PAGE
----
Microsoft to acquire Nokia
Microsoft’s announcement of its intent to acquire Nokia this Labor Day was top news for investors. Nokia shares increased by more than 50 percent before settling closer to a 30 percent increase by market close on Tuesday as investors reacted to the news and scrambled to get in on the action.
Microsoft has offered to purchase Nokia’s handset division for $7.2 billion with $5 billion going directly to the Devices & Services unit and $2.2 billion going towards patent licensing. Pending approval by shareholders, the deal is estimated to close during the first quarter of 2014.
Executives at both companies regard the proposed Microsoft/Nokia combination as game changer. “We dreamed of putting a computer on every desk, and a mobile phone in every pocket, and we’ve come a long way toward realizing those dreams. Today marks a moment of reinvention,” said Steve Ballmer and Stephen Elop, CEO of Microsoft and previous CEO of Nokia, respectively.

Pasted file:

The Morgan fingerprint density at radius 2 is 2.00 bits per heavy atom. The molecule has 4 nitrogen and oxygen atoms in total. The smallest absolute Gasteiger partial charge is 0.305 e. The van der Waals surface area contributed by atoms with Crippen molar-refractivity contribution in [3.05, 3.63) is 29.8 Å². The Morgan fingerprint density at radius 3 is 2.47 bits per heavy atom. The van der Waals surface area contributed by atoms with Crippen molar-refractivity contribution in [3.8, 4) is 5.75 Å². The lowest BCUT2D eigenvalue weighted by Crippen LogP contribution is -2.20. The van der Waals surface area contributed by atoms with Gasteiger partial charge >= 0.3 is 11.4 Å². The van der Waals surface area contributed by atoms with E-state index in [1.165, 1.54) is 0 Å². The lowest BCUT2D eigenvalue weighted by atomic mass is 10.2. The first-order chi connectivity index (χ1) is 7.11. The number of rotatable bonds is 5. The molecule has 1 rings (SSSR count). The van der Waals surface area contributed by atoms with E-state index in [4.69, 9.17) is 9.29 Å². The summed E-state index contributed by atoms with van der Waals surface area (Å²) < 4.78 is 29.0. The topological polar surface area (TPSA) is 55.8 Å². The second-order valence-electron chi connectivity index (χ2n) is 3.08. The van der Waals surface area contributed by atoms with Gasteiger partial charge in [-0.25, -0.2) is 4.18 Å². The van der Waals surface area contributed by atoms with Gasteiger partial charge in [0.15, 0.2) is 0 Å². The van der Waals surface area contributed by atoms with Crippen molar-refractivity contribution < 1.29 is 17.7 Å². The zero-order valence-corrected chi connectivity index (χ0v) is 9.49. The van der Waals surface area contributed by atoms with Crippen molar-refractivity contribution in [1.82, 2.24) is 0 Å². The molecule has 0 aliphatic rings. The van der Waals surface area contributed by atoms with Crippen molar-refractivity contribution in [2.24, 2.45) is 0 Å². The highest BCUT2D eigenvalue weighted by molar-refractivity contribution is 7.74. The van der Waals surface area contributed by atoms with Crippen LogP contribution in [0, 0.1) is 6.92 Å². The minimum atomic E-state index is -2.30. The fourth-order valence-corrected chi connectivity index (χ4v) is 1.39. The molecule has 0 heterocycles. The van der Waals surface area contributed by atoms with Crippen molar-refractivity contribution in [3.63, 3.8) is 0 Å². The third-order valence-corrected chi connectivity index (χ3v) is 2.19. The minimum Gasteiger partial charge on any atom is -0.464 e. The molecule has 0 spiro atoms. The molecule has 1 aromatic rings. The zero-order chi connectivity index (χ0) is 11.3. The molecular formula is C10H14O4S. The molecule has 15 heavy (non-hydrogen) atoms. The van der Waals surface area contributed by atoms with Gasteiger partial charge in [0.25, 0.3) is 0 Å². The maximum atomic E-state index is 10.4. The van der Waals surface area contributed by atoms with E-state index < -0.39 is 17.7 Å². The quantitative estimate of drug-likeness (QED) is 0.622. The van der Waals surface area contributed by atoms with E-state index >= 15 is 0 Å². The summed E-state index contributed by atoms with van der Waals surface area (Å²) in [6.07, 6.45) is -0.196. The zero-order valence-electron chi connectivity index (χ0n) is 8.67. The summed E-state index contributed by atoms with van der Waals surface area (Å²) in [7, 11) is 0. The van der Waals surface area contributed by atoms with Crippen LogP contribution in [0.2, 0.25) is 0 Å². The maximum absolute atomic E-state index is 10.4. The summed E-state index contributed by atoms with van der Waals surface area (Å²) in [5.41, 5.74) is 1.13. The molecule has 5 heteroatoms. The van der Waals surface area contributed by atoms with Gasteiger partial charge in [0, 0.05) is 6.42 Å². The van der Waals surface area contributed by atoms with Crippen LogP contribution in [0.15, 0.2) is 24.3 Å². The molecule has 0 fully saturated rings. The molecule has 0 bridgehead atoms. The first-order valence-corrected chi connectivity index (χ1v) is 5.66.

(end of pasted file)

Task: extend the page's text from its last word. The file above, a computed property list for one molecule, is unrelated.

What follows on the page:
Moving the corporate chess pieces
Ballmer announced last month that he plans to retire from Microsoft within a year leaving many wondering if Elop will eventually take his place as CEO of the company. As part of the deal announcement, Elop stepped down as Nokia CEO and become the chief of Microsoft’s devices and services business. Over the coming year, Microsoft will have to begin the processing of transitioning into both a software and mobile device company and handle the challenge that comes with integrating two enterprise companies.
It is interesting to note that although Nokia stock has risen with the announcement, Microsoft stock is actually down 5 percent since the announcement. Microsoft stock holders may need more convincing that this is a smart move that will make positive returns.
So much change within a short span of time can be difficult to digest and shareholders will be watching these two companies closely in order to determine what to do next with their investments.